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    • Oh, I’m so pleased to hear that!! I assume that most of the people using my site to plan their travels are adults. But I try to make my stories informative and inspirational, so I’m really pleased to hear that students like yourself find them useful as well. Good luck with your studies!!

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  6. Thank you for this introduction. I am currently a 4th year college student and we were asked to research about the economy of a certain country and I picked Cambodia because I was interested in this country when I was young. I was able to see a video about the country and was interested about it ever since. Now, I have been given the opportunity to research about this country and give my reaction or opinion about Cambodia’s economy.

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  7. Great website but I’d like to know more about how you can stop poverty and how the country would look without poverty existing and any goals Cambodian government has come up with to make Poverty extinct.

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    • I second Mariyam Ather’s comment. I’ve been told for years now that I must visit Cambodia. I must see Ankor Wat and go to the fishing village. No one ever mentions how ridiculously expensive tourism is here yet how extremely poor the locals are. I am not shocked at the amount of money made in tourism in this country but instead I am very shocked at the fact that the locals don’t seem to profit in any way from this tourism. My heart is broken because I want to visit certain places, but I know the locals will not get even a fraction of my money spent. My travel in Cambodia has been put at a standstill. What is being done to remedy the desperate state of affairs in Siem Reap and Phnom Pehn??

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      • Hi Kisheea. When you visit Cambodia, you can help locals in a few ways:
        1. Patronise local restaurants for your meals. Don’t be afraid of not knowing what to order. Show them a phrase from Google Translate, e.g. chicken rice, or a picture. Many have menus in English, as well as in Khmer. Tip the waiter or waitress if he or she has served you well. The food is safe, cheap, and you are giving your money to the locals.
        2. Make friends with your tuk tuk driver. Tip him or pay for his meals if you like his services. Some will invite you home if you ask about their family. Spend time with them, or buy a small gift.
        3. Ask the locals (e.g. your tuk tuk driver) to suggest where you can get your stuff locally (e.g. buying a T-shirt). Buy local produce if possible.
        4. Don’t buy from children or give money to them. In time they will learn that staying in school is best. I tell them to go to school, period.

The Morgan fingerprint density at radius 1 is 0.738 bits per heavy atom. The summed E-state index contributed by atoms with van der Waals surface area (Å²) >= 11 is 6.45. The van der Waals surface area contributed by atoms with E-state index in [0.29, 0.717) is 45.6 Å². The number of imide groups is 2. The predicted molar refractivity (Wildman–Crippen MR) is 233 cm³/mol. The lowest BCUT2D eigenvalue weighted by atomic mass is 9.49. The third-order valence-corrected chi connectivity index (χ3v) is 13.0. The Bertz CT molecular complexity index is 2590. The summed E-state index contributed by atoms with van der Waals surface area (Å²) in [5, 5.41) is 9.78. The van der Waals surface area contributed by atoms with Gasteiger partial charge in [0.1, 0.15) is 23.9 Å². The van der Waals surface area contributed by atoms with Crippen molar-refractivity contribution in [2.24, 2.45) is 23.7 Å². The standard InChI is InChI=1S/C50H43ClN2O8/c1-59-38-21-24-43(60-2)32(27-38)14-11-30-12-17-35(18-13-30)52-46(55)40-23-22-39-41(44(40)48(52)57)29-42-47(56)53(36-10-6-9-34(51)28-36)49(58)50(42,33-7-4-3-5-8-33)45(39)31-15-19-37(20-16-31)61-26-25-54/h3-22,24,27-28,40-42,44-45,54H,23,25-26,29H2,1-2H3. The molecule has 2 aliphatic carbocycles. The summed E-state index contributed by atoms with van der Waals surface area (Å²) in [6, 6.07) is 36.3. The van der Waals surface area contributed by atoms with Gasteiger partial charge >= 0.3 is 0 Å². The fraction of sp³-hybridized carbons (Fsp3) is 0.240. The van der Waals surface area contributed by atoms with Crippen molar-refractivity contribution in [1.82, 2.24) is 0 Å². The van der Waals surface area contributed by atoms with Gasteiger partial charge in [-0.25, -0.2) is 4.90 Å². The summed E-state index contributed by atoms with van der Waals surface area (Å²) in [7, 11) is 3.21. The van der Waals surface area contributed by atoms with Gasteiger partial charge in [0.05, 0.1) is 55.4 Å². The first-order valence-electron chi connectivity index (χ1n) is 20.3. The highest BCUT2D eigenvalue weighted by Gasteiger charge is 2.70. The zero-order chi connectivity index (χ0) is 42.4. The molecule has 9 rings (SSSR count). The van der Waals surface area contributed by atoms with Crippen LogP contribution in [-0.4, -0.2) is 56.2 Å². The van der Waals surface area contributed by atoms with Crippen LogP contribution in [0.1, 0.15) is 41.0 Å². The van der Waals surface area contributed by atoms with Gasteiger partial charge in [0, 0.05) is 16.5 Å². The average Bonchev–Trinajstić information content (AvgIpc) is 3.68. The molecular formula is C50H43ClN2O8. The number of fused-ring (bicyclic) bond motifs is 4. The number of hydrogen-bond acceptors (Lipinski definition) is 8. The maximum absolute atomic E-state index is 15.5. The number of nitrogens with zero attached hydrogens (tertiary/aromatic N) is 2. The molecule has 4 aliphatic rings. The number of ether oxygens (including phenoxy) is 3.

5. You can usually find a local who wants to learn English from you. I spend time teaching them English and Mandarin (my mother tongue). They are eager to learn and improve. Invest in their future. Money solves acute problems, but education is long-term help.

        The situation is not as desperate you think. Help the Cambodians help themselves. One step at a time – they have been through some pretty rough times.

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  8. @ Michael. The reasons for Cambodia’s poverty are a fascinating question. We could write tomes about it. But I am bit over the never-ending “Khmer Rouge killed all the teachers” when blaming the poor state of eduation. The KR were ousted nearly 40 years ago now, and Cambodia is surely into its second generation of teachers after that. Education has not been well resourced, and the sector has been very corrupt as all government has been. I agree the failure to colect and distribute public monies well has caused a tiered society and there has nto been enough money to fund education, health, industries, training etc, while much of it is squandered by a corrupt elite. @ James White. You migh twant to tighten up on the figures and facts. Your comemnts are based on actual facts, but you are being a “bit” loose looke. @ Penh. Classic Cambodian blaming all the ills of the place on the Vietnamese.

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  9. Hey just wondering if ther are anymore articles about cambodia if so could you give me a link in the comments please thanks micheal.

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  10. When was this published? I am a student, and I need the exact date in order to use this site for my paper. It would be awesome if I could have it. Thanks!

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  11. Your family is poor because you are a bad father. Your country is poor because you had a bad leader. As you knew how Pol Pot made us super poor from 1975 to 1979. And I know, you know what kind of our leader today is. We need a good leader to repair the moral broken people which we now lose hope that we could have him.